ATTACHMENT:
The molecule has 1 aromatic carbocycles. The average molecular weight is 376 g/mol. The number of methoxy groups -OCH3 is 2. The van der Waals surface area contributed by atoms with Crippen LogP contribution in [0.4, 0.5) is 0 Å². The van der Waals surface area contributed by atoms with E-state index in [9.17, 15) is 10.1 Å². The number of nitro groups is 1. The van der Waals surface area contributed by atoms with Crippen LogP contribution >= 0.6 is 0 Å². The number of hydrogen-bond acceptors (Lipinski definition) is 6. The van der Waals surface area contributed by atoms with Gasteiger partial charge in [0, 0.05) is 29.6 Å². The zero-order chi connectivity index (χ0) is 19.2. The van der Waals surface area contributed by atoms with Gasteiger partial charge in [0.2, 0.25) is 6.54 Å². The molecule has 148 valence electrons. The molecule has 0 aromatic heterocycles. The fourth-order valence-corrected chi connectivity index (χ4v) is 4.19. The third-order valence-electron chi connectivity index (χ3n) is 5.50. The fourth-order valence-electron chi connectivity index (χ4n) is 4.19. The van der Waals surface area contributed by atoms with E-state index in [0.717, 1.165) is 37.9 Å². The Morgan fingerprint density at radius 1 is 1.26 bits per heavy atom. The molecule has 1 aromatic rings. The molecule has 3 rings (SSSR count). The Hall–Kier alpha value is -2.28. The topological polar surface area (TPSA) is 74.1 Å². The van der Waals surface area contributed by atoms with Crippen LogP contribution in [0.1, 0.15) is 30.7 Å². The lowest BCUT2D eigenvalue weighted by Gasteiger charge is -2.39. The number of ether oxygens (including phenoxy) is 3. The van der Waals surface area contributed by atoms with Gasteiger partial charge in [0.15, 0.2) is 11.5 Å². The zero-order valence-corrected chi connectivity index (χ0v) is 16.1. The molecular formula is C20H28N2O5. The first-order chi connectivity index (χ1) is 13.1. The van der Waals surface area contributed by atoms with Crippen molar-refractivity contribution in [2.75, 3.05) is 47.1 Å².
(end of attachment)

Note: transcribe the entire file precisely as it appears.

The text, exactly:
The molecule has 1 aromatic carbocycles. The average molecular weight is 376 g/mol. The number of methoxy groups -OCH3 is 2. The van der Waals surface area contributed by atoms with Crippen LogP contribution in [0.4, 0.5) is 0 Å². The van der Waals surface area contributed by atoms with E-state index in [9.17, 15) is 10.1 Å². The number of nitro groups is 1. The van der Waals surface area contributed by atoms with Crippen LogP contribution >= 0.6 is 0 Å². The number of hydrogen-bond acceptors (Lipinski definition) is 6. The van der Waals surface area contributed by atoms with Gasteiger partial charge in [0, 0.05) is 29.6 Å². The zero-order chi connectivity index (χ0) is 19.2. The van der Waals surface area contributed by atoms with Gasteiger partial charge in [0.2, 0.25) is 6.54 Å². The molecule has 148 valence electrons. The molecule has 0 aromatic heterocycles. The fourth-order valence-corrected chi connectivity index (χ4v) is 4.19. The third-order valence-electron chi connectivity index (χ3n) is 5.50. The fourth-order valence-electron chi connectivity index (χ4n) is 4.19. The van der Waals surface area contributed by atoms with E-state index in [0.717, 1.165) is 37.9 Å². The Morgan fingerprint density at radius 1 is 1.26 bits per heavy atom. The molecule has 1 aromatic rings. The molecule has 3 rings (SSSR count). The Hall–Kier alpha value is -2.28. The topological polar surface area (TPSA) is 74.1 Å². The van der Waals surface area contributed by atoms with Crippen LogP contribution in [0.1, 0.15) is 30.7 Å². The lowest BCUT2D eigenvalue weighted by Gasteiger charge is -2.39. The number of ether oxygens (including phenoxy) is 3. The van der Waals surface area contributed by atoms with Gasteiger partial charge in [0.15, 0.2) is 11.5 Å². The zero-order valence-corrected chi connectivity index (χ0v) is 16.1. The molecular formula is C20H28N2O5. The first-order chi connectivity index (χ1) is 13.1. The van der Waals surface area contributed by atoms with Crippen molar-refractivity contribution in [2.75, 3.05) is 47.1 Å².